Luckily for the Nationals, they’re blessed with the pitching depth to overcome losing a top-shelf starting pitcher. Davey Johnson’s staff is arguably the best in the Major Leagues. Nationals arms have combined for the NL’s best ERA (3.30), are allowing the fewest hits (7.8 H/9) and homeruns (0.8 HR/9). Their starting rotation is extraordinary and one of the most dominant the game has ever seen. Nats starters post a quality start a ridiculous 63% of the time, and they’re holding teams to 3.6 runs per game, both the best marks in baseball. The starting rotation has combined for 8.8 wins above average, and the other four starters have combined for 6.2 of those wins. In fact, the rotation is so strong and so well-rounded that the Strasburg is actually the third-best starting pitcher on his team (according to WAR), behind Gio Gonzalez and Jordan Zimmermann.
The Nationals are so good that they’re still the strongest team in baseball sans one of the best pitchers in baseball. Without Strasburg, the Nationals will use John Lannan as the fifth starter for home stretch. Lannan is 1.8 wins better than average in his five-and-a-half-season big league career, and before he was crowded out of the starting-five this Spring, he was considered club’s most reliable starter the past few years. A rock-solid southpaw, Lannan has put together a 3.99 career ERA and has tossed at least 180 innings of sub-4.00 ERA-ball in three of the four seasons he was a member of Washington’s starting five (2008-2011). He he has the tools to be a very capable postseason pitcher, and isn’t a guy that Davey Johnson will worry about picking up the slack in the final month. But in the end, Washington won’t even need him come October.
The Nationals will field a four-man playoff rotation, and on that front, they’re looking golden even without Strasburg. Their top two starters, lefty Gio Gonzalez and righty Jordan Zimmerman, both rank among the NL’s top ten pitchers in numerous categories, including ERA and ERA+, WHIP and rWAR. Each pitcher is in the running for the NL Cy Young award and they both have the stuff to shut-down opposing lineups. The back-end is nearly as gifted, boasting Edwin Jackson and Ross Detwiler. The duo has combined for an impressive 3.40 ERA, a 2.61 K/BB and a 4.5 rWAR this year. While other playoff clubs like the Yankees, White Sox and Orioles struggles to get even average production out of their fourth and fifth starters, the Nationals have enjoyed performance that equates to 2.2 wins above average from the back of their rotation.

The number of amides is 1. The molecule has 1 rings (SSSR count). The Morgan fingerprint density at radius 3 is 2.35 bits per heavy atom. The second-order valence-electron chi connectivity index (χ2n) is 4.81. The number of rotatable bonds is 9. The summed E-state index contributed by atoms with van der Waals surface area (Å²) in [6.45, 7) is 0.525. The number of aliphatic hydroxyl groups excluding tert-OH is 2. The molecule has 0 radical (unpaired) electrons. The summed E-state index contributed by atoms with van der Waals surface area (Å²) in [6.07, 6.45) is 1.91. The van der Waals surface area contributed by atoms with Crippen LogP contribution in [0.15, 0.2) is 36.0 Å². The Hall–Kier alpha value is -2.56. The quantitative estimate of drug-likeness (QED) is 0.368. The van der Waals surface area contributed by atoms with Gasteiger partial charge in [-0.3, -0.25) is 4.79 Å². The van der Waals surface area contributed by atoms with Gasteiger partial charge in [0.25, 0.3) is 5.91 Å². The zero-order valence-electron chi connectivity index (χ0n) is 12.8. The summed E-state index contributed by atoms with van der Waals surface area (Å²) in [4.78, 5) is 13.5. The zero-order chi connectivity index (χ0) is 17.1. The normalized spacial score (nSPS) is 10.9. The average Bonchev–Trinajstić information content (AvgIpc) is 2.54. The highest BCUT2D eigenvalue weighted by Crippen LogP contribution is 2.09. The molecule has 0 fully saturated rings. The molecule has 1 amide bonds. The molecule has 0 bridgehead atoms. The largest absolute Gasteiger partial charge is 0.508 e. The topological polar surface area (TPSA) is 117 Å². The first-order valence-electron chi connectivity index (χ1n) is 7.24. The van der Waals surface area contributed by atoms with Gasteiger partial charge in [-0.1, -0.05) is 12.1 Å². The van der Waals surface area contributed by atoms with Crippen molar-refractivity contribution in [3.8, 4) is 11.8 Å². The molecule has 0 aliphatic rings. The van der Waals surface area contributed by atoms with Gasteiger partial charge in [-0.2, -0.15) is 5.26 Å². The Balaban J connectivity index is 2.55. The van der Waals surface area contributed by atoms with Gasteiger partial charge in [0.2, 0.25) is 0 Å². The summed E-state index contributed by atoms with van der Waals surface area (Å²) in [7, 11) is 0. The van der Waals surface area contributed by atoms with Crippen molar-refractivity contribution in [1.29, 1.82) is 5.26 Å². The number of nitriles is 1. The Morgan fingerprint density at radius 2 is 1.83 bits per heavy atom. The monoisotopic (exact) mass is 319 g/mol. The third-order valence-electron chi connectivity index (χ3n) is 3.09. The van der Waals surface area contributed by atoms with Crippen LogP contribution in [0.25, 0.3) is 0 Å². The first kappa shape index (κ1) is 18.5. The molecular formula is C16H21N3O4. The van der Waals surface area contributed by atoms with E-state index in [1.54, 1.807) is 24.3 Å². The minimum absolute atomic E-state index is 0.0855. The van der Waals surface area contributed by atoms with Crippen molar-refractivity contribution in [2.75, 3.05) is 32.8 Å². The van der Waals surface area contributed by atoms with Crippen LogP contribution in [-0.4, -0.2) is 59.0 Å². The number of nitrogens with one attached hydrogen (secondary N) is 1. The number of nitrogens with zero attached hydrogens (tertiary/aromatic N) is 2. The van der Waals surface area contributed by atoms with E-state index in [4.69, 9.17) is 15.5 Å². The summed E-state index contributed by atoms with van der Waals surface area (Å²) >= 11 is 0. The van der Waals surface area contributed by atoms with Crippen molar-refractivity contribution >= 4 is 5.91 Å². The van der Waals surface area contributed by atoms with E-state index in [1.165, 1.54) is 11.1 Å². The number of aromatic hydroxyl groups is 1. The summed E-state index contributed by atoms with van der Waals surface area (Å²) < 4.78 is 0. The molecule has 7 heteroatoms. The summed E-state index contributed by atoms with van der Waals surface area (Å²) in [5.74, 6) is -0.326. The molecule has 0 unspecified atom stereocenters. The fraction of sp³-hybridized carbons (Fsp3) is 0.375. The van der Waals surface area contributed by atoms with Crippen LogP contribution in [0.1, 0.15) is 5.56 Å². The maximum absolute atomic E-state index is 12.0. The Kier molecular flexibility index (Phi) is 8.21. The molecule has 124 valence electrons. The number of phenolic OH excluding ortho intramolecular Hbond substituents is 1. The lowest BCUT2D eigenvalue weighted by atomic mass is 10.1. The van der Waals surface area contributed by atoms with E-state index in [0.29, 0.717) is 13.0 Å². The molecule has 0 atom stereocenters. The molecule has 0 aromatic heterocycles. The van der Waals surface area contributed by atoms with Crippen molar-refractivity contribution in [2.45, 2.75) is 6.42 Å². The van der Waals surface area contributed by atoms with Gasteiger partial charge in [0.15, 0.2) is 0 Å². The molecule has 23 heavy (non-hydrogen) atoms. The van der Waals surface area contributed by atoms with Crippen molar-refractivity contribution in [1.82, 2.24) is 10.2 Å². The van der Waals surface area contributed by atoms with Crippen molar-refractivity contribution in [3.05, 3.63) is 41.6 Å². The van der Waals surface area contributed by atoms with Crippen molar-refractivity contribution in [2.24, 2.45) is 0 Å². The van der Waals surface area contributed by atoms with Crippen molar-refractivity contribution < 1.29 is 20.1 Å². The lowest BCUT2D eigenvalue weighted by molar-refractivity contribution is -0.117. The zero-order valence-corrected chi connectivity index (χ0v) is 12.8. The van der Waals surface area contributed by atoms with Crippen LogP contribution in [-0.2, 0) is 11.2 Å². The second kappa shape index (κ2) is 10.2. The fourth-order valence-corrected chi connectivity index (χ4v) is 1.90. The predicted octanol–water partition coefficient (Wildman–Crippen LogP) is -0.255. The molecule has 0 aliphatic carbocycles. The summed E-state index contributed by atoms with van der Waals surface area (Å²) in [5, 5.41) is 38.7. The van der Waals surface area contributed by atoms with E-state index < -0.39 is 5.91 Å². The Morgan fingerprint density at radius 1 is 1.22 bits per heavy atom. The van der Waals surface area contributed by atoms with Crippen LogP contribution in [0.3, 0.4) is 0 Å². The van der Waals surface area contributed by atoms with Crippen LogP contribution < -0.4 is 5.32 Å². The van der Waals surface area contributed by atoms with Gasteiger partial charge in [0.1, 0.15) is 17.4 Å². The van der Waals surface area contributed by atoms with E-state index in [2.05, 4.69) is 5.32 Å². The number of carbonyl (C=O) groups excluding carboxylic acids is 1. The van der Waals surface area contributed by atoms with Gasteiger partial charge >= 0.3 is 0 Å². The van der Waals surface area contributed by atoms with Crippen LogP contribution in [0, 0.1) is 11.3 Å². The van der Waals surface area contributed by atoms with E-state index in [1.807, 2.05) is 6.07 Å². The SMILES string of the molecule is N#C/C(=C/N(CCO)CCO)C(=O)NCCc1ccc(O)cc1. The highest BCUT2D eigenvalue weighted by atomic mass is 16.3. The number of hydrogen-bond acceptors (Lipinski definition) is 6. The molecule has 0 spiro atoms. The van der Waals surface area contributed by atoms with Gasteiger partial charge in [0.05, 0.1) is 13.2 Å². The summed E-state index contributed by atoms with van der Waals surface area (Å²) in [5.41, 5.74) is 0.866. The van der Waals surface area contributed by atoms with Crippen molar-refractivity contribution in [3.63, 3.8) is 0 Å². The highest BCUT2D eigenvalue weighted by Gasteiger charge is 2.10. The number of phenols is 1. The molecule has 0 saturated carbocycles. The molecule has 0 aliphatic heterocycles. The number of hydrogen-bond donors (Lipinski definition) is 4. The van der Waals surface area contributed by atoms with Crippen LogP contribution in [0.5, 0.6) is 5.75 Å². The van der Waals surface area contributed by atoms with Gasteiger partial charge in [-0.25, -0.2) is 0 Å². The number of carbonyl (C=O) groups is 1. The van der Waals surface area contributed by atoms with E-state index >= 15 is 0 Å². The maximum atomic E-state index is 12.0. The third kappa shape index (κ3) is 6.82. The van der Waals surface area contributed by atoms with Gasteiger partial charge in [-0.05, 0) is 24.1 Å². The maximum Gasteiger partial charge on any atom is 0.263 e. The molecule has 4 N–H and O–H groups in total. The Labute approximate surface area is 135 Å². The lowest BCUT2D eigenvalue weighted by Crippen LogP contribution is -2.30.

The rest of the Nationals team will be able to brush off the loss as well. The club steps up to the plate when it counts, and they hold the league’s best record against teams with above-.500 records. Their heavy-hitting lineup is healthy and catching fire at the perfect time. The club has hit more homeruns this season than the franchise has ever seen, and they’ve combined for the second-most in the National League. From top to bottom, the lineup is built with power and on-base skills. Jason Werth, their lead-off man is hitting .341/.414/.496 since returning from the disabled list at the beginning of August, and he’s posted a .987 OPS in his postseason career. Adam LaRoche and Ian Desmond have combined for a .511 slugging percentage this year, and teammed-up with Bryce Harper, a healthy Ryan Zimmerman and Michael Morse in the two through six spots creates a nightmare for even the most dominant opposing pitchers.
The Nationals’ bullpen is just as awesome, and is more than capable of picking up the slack if the rotation needs it (they won’t) come playoff time. The bullpen has totalled 3.8 wins above average this season, and their forty-five saves is the third-best mark in the league. Come playoff time, Davey has multiple relievers capable of longer outings, and great tools for match-ups. He has two of the best left-handed relievers in the MLB right now, with Sean Burnett and Mike Gonzalez. Craig Stammen, a converted starter, has a 6-1 record and a sparkling 2.52 ERA through 78 2/3 innings and he’s allowed just 22% of inherited runners to score (40% is MLB average). Stammen is used to a heavy workload, and he can easily give Davey multiple innings if necessary. Tyler Clippard, the team’s closer, has a 2.38 ERA since the beginning of ’11 and a 3.19 mark this year. A bat silencer, Clippard has allowed just 39 hits in 62 innings, and he’s limiting opposing lineups to 5.2 H/9 the last two years.
So, even without Strasburg in their rotation, the Nationals are still the best team in baseball. They did the right thing by shutting the kid down after 159 very impressive innings this year, and the club looks at a brighter future because of their decision. In the long-term, the Nationals talent-stocked organization and unbelievable budget flexibility (considering the star-power in the organization) puts them in a position to win year in and year out. They managed to optimize Strasburg’s performance in 2012, getting All-Star level production out of him while also keeping him healthy and strong. In the near term, while they’ll have to survive in the playoffs without him, the deep starting rotation and home run crushing lineup has the weapons to overcome Strasburg’s absence.